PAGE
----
Don’t stay inside pining for warmer weather!
There’s tons of things to do (and wildlife to see) while visiting parks in the winter! Check out our Visiting in Winter page for more info!
This month’s FREE digital download features a Pine Marten spotted at Algonquin Provincial Park.
The elusive Pine Marten is a captivating predator in Ontario’s northern forests.
In preparation for winter, they grow fur between the pads of their toes, creating a snowshoe effect that allows them to walk on deep snow. The solitary, agile Pine Marten expertly navigates in the winter months, diving underneath snow to hunt in tunnels made by Red Squirrels.
Captivated by the Pine Marten? It’s one of the four winter animals featured in our greeting card set!
Continue reading December’s digital download
Did you know snowflakes come in all shapes and sizes?
Snowflake identification is a fun and easy way to get kids outdoors in the winter, and spark an interest in science.
Why not turn your next winter adventure into a lesson on snowflake identification?
Continue reading How to identify snowflakes
If you’re reading this, you’re likely a human being with a core body temperature around 37ºC.
Your body works very hard to maintain this temperature. If it drops even a few degrees, moving, thinking, and other basic tasks become difficult. You will need to warm up quickly, or you may find yourself in a dangerous situation.
To prevent cold-related emergencies, it’s important to plan your winter adventures with care.
Our friends at Subaru Canada want to share the best ways to stay safe in cold weather:
Continue reading Your winter preparedness guide
Every winter, as the temperatures drop, so does the amount of time we spend outside. This is especially true for children — playtime can become limited to the indoors.
It may be tempting to hide inside until the weather warms up, but outdoor play is essential for your children’s well-being all year long.
Here are some of the top reasons why you should get your kids outside and active this winter:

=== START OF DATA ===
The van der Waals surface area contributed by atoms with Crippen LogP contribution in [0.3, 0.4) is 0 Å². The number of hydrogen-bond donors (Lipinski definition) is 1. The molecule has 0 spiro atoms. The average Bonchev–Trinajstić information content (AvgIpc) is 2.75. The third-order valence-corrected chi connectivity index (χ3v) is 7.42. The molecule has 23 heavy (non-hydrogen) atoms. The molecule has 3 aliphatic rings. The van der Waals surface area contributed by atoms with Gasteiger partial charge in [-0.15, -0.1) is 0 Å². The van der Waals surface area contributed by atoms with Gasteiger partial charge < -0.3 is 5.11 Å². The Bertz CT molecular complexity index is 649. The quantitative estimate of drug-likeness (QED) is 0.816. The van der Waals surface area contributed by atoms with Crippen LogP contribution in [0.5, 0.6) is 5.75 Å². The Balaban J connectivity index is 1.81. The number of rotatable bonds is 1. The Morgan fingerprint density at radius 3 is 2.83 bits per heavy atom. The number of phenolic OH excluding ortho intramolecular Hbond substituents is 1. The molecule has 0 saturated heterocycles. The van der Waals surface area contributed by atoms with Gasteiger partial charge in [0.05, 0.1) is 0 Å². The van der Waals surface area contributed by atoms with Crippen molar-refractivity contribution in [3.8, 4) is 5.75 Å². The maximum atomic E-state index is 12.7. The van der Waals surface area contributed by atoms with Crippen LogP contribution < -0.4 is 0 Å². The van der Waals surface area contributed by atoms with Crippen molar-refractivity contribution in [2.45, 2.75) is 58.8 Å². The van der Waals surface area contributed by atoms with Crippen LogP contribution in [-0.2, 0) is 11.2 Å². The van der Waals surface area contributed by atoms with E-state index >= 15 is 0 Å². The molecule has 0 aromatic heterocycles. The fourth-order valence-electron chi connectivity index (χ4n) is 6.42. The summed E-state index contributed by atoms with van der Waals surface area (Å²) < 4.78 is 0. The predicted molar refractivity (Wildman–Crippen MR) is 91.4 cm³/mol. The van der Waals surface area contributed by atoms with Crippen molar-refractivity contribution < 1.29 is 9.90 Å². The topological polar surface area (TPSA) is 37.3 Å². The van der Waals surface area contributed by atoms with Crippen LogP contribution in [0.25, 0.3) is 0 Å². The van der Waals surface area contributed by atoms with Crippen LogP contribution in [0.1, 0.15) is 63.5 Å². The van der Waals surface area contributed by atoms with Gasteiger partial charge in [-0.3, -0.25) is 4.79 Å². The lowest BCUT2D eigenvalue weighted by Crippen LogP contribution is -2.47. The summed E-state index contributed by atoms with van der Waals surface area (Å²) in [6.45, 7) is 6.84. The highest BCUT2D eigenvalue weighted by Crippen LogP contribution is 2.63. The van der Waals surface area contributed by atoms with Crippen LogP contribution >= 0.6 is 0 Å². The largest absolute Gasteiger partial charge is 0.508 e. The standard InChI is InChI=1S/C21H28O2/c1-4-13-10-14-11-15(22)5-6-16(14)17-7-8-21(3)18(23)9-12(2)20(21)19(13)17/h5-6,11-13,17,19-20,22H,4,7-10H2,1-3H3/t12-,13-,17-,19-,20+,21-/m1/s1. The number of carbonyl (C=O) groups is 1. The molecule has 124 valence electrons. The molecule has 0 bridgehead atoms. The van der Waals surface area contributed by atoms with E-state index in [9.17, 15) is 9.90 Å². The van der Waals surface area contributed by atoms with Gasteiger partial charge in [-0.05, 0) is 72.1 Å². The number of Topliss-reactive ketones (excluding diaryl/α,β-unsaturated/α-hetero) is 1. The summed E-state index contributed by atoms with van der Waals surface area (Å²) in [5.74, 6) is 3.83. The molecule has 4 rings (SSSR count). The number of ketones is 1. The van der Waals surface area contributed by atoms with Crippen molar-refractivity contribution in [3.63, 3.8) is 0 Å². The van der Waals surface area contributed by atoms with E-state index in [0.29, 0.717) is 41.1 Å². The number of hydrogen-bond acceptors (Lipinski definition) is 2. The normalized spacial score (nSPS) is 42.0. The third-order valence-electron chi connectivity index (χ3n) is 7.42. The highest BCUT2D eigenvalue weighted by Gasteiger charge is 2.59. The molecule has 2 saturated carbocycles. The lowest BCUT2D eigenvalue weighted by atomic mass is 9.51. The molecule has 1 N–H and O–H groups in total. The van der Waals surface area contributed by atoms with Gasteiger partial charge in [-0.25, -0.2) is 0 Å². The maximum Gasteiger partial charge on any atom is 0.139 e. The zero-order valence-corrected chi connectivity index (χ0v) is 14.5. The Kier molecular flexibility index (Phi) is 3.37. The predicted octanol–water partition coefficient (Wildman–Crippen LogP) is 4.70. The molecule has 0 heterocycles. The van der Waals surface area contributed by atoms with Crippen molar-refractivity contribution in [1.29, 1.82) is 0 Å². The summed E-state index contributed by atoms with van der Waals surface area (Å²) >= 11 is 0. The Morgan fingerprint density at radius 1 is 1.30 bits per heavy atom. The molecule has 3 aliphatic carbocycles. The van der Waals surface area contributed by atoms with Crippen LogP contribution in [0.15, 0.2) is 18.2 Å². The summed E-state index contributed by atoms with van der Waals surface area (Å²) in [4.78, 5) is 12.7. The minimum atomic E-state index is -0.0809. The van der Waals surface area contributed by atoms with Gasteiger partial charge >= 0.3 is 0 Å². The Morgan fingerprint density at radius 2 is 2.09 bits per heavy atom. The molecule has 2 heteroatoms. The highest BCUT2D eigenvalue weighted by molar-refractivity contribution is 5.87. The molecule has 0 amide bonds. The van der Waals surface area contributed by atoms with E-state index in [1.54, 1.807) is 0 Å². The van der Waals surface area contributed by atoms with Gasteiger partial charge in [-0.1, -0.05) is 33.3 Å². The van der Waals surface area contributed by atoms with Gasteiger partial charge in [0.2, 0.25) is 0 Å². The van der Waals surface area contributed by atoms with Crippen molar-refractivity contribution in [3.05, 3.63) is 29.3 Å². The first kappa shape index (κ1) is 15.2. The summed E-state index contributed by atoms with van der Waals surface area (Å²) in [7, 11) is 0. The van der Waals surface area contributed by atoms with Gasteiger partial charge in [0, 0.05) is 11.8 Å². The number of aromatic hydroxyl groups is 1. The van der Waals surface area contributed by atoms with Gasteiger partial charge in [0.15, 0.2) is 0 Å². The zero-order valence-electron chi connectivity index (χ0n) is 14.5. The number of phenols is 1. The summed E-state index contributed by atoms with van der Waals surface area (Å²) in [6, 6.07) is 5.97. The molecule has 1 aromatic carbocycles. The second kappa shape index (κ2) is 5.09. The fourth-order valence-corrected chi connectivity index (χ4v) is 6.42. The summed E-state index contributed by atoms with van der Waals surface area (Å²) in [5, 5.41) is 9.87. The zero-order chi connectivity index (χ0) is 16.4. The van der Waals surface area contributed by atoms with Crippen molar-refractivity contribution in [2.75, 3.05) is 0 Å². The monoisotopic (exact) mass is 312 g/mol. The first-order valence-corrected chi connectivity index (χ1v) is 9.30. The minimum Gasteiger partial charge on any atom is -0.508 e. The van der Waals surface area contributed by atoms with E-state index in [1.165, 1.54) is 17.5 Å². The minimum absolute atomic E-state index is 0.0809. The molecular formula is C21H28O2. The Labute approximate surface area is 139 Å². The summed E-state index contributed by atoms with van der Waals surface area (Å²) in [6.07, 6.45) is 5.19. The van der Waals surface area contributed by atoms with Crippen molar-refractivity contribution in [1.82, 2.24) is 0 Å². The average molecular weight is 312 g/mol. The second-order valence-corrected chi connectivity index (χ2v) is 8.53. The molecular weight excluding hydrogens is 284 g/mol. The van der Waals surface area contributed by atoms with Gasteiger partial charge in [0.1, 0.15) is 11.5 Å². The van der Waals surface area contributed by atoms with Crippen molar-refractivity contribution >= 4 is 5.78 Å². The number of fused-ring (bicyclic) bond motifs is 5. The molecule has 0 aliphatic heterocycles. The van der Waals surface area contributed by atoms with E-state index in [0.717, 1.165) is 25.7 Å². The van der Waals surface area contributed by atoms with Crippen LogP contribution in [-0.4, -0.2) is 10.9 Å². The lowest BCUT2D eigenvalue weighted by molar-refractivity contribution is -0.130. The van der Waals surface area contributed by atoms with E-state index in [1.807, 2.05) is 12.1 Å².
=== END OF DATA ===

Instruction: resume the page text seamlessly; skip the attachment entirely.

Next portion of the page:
Continue reading Why it’s important for children to play outside in winter
Brrr! Temperatures are dropping, and winter’s icy grip is almost upon us.
We bet you’re feeling just about ready to tuck into a nice, long winter’s hibernation.
Not so fast! We’ve partnered with our snow-loving friends at Subaru Canada to share some great ways to stay active and enjoy winter.
Outdoor activity is important for our mental and physical health all year long. Getting outside is good for you even when the weather is not ideal.
Ontario Parks has 30+ parks open in the winter. Each park offers plenty of ways for you to get active in the chilly months.
Continue reading 5 ways to stay active in the cold
The holiday season is just around the corner!
Imagine spending it surrounded by snow, with the sound of nature at your doorstep.
We’ve got lots of cabins, cottages, and yurts available throughout December!
Accommodations featured below are available as of November 15, 2023.
Continue reading December vacancy highlights (roofed accommodation)
This post was written by David LeGros, a park naturalist at Ontario Parks.
As the crisp fall days get colder and the occasional dusting of snow whitens the landscape, we know that winter is just around the corner. For the countless songbirds of our forests, they avoid our cold winters and lack of food by migrating south.
Other animals are adapted to the cold conditions and may grow a thicker coat of fur or feathers. Some, we think, have the enviable ability to sleep away the long Ontario winter by hibernating.
Continue reading Underground, underwater or frozen solid: how do frogs & toads spend the winter?
In today’s post, Chef Deb Rankine, a.k.a. The Fridge Whisperer, shares her favourite hot chocolate recipe along with 10 BEST ways to kick it up a notch!
What’s more welcoming than a hot mug of cocoa after a day’s hiking or a nature walk through a frosty forest?
In addition to our recipe for a rich tasting, velvety smooth hot chocolate mix, we’ve given you 10 fun and creative ways to make your hot chocolate experience the best one ever.
Continue reading 10 hot chocolate hacks
While 32 provincial parks remain open for the winter, the rest hibernate until spring.
But closing a park isn’t as simple as just locking the gates. Our staff put a lot of elbow grease into prepping each park for the winter.
Here are just a few of the tasks we do each fall:
Continue reading What goes into closing a park for the winter?
Today’s post was written by seasonal student Heather Van Den Diepstraten from Rondeau Provincial Park.
It’s not just students and birds on the move this fall.
As the cold weather approaches, reptiles are trekking across Rondeau Provincial Park in search of hibernacula (places in which wildlife overwinter). Researchers for Wildlife Preservation Canada are busy tracking the movements of snakes, turtles, and skinks within the park as they find suitable habitat for their hibernation.
Continue reading Slithering into fall: hibernation for Ontario’s reptiles